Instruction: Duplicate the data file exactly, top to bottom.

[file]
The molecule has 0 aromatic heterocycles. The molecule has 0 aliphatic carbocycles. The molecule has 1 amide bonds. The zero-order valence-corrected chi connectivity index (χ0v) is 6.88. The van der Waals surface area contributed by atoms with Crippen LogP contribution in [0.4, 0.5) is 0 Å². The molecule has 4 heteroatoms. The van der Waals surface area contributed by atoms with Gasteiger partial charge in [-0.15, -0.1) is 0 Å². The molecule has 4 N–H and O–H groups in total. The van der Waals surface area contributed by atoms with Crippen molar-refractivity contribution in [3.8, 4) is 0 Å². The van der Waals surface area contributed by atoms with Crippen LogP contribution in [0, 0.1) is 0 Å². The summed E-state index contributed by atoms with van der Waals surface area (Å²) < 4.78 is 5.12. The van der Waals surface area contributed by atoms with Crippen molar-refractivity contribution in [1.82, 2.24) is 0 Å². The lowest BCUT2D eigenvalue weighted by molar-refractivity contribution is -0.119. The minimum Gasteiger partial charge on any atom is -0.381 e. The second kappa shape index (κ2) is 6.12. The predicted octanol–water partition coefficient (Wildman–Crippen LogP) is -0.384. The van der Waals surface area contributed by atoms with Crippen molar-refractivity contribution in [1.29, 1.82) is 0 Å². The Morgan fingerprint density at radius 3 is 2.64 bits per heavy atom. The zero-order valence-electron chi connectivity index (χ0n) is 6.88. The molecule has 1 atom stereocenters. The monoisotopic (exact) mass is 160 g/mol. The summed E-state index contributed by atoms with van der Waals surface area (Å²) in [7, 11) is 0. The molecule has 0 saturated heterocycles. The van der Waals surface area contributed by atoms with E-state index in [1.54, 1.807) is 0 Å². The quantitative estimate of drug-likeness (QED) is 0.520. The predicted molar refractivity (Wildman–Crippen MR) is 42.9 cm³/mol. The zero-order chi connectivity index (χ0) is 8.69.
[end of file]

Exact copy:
The molecule has 0 aromatic heterocycles. The molecule has 0 aliphatic carbocycles. The molecule has 1 amide bonds. The zero-order valence-corrected chi connectivity index (χ0v) is 6.88. The van der Waals surface area contributed by atoms with Crippen LogP contribution in [0.4, 0.5) is 0 Å². The molecule has 4 heteroatoms. The van der Waals surface area contributed by atoms with Gasteiger partial charge in [-0.15, -0.1) is 0 Å². The molecule has 4 N–H and O–H groups in total. The van der Waals surface area contributed by atoms with Crippen molar-refractivity contribution in [3.8, 4) is 0 Å². The van der Waals surface area contributed by atoms with Crippen LogP contribution in [0, 0.1) is 0 Å². The summed E-state index contributed by atoms with van der Waals surface area (Å²) < 4.78 is 5.12. The van der Waals surface area contributed by atoms with Crippen molar-refractivity contribution in [1.82, 2.24) is 0 Å². The lowest BCUT2D eigenvalue weighted by molar-refractivity contribution is -0.119. The minimum Gasteiger partial charge on any atom is -0.381 e. The second kappa shape index (κ2) is 6.12. The predicted octanol–water partition coefficient (Wildman–Crippen LogP) is -0.384. The van der Waals surface area contributed by atoms with Crippen molar-refractivity contribution in [1.29, 1.82) is 0 Å². The Morgan fingerprint density at radius 3 is 2.64 bits per heavy atom. The zero-order valence-electron chi connectivity index (χ0n) is 6.88. The molecule has 1 atom stereocenters. The monoisotopic (exact) mass is 160 g/mol. The summed E-state index contributed by atoms with van der Waals surface area (Å²) in [7, 11) is 0. The molecule has 0 saturated heterocycles. The van der Waals surface area contributed by atoms with E-state index in [1.54, 1.807) is 0 Å². The quantitative estimate of drug-likeness (QED) is 0.520. The predicted molar refractivity (Wildman–Crippen MR) is 42.9 cm³/mol. The zero-order chi connectivity index (χ0) is 8.69.